Or perhaps it is based on my acceptance that the practise of medicine will always involve variation in knowledge and in quality. Not every biochemical clue will result in the same decision. Each doctor will have developed their own store of knowledge, a unique bank of experiences and memories on which to base their decisions. As long as the decision was not clearly negligent, or so stupid as to warrant immediate correction, we are bound to let borderline or ‘sub-optimal’ decisions go without making a song and dance. We might hint in a letter back to the GP, or in a comment to a trainee’s supervisor, that next time a different decision should be made, and perhaps in that way we reassure ourselves that we have tried to improve the quality of the system as a whole. But patients are excluded from this feedback loop. They may go home entirely ignorant of the fact that things could have been done better, and may not read between the lines of the letter that they are copied into.

In modern medicine patient involvement is key, and transparency is a central pillar. We have a duty of candour which applies to identifiable errors of a certain gravity, and no doctor will overlook a pattern of behaviour that clearly puts patients at risk.  But no such duty exists for reporting back on the grey cases where some educational improvement can be made. Is it reasonable not to inform patients in these circumstances? Would it help them? Or would it just cause confusion, and a loss of faith?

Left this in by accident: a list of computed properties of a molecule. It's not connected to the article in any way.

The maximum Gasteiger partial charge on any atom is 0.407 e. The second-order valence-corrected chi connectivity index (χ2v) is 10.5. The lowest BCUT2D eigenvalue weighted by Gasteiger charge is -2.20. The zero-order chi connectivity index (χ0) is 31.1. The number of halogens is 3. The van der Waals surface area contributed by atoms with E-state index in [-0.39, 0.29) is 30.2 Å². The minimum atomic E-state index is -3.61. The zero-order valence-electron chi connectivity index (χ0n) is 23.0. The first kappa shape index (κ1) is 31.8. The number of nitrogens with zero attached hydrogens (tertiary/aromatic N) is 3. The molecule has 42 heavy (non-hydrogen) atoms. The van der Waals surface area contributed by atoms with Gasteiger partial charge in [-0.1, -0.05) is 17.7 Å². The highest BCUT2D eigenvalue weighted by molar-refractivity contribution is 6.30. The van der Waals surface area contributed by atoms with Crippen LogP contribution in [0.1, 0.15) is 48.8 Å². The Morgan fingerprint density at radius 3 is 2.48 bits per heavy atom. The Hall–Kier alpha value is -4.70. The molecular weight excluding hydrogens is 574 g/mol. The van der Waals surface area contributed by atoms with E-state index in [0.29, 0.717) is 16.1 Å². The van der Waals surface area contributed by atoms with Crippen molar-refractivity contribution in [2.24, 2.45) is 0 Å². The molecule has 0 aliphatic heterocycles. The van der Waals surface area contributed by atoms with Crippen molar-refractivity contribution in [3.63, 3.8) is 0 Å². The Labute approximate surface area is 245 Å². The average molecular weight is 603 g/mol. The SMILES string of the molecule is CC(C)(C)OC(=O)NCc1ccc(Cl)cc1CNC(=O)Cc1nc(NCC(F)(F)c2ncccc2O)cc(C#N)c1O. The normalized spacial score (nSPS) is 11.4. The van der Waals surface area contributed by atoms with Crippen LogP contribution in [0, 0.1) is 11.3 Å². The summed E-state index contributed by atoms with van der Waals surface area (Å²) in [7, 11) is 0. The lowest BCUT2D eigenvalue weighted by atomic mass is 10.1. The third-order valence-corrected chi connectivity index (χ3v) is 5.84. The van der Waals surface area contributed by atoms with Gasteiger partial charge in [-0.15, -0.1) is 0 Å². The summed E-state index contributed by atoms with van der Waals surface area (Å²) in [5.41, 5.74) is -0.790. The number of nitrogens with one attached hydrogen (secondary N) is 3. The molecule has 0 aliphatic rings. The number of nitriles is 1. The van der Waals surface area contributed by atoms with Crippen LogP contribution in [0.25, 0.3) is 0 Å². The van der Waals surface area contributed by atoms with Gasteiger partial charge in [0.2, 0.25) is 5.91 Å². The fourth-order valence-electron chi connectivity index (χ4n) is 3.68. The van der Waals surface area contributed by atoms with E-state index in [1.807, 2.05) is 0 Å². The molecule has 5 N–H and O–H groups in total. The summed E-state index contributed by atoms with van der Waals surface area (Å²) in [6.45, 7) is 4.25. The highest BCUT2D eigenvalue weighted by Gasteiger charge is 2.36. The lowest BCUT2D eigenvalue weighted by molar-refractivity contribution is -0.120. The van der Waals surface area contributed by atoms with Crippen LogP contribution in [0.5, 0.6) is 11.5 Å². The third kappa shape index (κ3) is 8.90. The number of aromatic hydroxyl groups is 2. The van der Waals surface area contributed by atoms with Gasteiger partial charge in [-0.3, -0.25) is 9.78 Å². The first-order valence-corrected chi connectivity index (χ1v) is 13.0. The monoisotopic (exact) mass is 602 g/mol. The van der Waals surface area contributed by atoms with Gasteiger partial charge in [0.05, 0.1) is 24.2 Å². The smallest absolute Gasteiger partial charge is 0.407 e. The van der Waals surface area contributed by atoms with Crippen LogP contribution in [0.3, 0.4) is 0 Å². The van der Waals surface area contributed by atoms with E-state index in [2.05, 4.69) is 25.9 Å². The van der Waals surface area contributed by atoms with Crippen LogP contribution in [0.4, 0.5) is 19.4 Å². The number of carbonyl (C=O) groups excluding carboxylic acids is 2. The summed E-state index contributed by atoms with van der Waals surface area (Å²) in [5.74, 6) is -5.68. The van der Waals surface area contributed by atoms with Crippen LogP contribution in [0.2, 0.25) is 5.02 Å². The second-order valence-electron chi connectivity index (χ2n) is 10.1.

Over time I have become more honest about the non-scientific nature of medicine. Sometimes I begin a discussion with the patient with the papers spread out in front of me, or the blood results on the screen, and talk through what may or may not have been going on in their body over the last few years. If I think a spike in a liver enzyme might have been an early signal, which in retrospect was missed, I will tell them, but without loading it with an opinion. It’s just a fact. The ‘retrospectoscope’ can provide a false image of the circumstances that existed years before. Now you are here, let’s sort it out. There is no point in opining from the security of the specialist’s chair. Misdiagnoses are made there too.

In this way patients can begin to understand that the narrative of illness may follow numerous detours and diversions before the destination – a firm prognosis, a treatment plan – comes into view. Care is not homogenous, and variability, while sometimes permitting the occasional detour, is an inevitable result of human involvement.



New collection – click image to explore on Amazon